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Sending players to Sochi a stretch

Hockey, Olympic officials discuss disrupting season for 2014 Games

Hey there, time traveller!
This article was published 14/2/2013 (1645 days ago), so information in it may no longer be current.

NEW YORK -- A decision on whether NHL players will head to the 2014 Sochi Olympics isn't likely this week, but a first day of discussions went well.

Talks between the NHL, the NHL Players' Association and officials of the International Ice Hockey Federation and the International Olympic Committee stretched into Thursday night as the parties worked toward getting NHL players back to the Olympics for a fifth straight time.

John Mahoney / postmedia news archives
Team Canada�s Joe Thornton, Dan Boyle, Jarome Iginla, Sidney Crosby and Chris Pronger show off their gold  at the Vancouver Olympics on Feb. 28, 2010.

CNS CANWEST NEWS SERVICE

John Mahoney / postmedia news archives Team Canada�s Joe Thornton, Dan Boyle, Jarome Iginla, Sidney Crosby and Chris Pronger show off their gold at the Vancouver Olympics on Feb. 28, 2010.

There are obstacles in the process, but the sides will get back together today to talk more.

"We had good discussions," NHL deputy commissioner Bill Daly told The Associated Press in an email Thursday night after talks ended.

Though the NHL and the players might want to participate in the Olympics again, they have to figure out if it makes sense for them to interrupt another season to make it possible. "I don't expect any resolution or decisions this week," Daly wrote to the AP earlier Thursday.

In these negotiations, the NHL and the players' association appear to be aligned in their position.

The Sochi Games are one year away. A final decision isn't required this week, but one will have to be made in the near future. It is believed hockey federations will need to know by May what players will be available for their teams.

The current discussions are between NHL commissioner Gary Bettman, NHLPA executive director Donald Fehr, IIHF president Rene Fasel and officials from the IOC.

After enduring a long lockout that produced a shortened regular season this year, the NHL is weighing whether it's worth shutting down the game for more than two weeks next season to allow its players to go to Russia for the Olympics.

The time difference will force the games to be played at off hours in North America, and the NHL would like to receive concessions from the IOC that haven't been made before.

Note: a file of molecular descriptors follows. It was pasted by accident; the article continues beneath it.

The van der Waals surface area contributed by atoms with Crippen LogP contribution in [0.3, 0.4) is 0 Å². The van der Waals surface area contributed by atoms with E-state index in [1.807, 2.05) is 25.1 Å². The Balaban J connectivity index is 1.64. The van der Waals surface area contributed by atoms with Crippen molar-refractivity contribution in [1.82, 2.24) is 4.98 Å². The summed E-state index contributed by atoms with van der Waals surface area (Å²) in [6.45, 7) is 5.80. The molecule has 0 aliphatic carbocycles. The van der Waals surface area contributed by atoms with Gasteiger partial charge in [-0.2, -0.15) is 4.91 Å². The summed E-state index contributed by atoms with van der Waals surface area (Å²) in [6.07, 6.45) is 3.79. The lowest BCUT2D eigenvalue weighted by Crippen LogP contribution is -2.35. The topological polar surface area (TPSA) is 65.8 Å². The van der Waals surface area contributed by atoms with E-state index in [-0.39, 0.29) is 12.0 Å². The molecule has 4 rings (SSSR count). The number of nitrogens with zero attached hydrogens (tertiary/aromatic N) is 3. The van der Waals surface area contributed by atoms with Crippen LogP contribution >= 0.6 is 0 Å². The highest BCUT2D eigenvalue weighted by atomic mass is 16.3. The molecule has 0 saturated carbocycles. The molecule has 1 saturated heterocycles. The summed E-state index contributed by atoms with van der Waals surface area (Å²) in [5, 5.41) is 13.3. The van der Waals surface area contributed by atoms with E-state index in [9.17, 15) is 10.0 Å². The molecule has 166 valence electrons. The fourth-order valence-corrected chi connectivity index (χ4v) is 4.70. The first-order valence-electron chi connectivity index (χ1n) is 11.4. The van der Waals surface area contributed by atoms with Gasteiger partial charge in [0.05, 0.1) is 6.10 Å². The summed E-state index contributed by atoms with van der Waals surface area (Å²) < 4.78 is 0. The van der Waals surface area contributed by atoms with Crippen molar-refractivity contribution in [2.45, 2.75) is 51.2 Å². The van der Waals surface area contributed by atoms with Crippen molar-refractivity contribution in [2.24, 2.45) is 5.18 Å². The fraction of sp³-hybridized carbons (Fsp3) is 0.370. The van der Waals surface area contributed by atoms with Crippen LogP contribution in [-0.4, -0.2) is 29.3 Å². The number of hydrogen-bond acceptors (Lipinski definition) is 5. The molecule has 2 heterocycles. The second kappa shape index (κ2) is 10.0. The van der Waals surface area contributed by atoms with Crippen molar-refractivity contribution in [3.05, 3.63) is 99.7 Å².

In return for sending its players to the Sochi Olympics, the NHL is trying to acquire video, photograph and website rights for the games. The IIHF and IOC retain those exclusive rights now.

The NHL first sent its players to the 1998 Games in Nagano, Japan, and continued through the 2010 Vancouver Games. Although the NHL received great exposure by having its players take part in an Olympics in North America, disrupting the season does come with a cost.

Stopping the season, the potential injury risk to players and no tangible upside for the NHL are all factors that create doubt about whether the investment is good for the league.

One topic that isn't on the agenda at this week's meetings is NHL realignment. The relocation of the Atlanta Thrashers to Winnipeg before last season has created travel troubles for the Jets and their Southeast Division rivals that need to be resolved.

The league's board of governors thought it had the problem settled when a realignment plan that would change the current system from six divisions to four conferences was formed in December 2011. But the players' association rejected the plan, leaving all clubs in place for this season.

The union turned down the proposal because of travel concerns and potential unfair playoff qualifications. League and players' association representatives met in Toronto this week, and the hope is a new plan will be ready to present to the board of governors by the end of February.

This time, it is expected the players will sign off on the plan before it goes to the board for a vote.

-- The Associated Press

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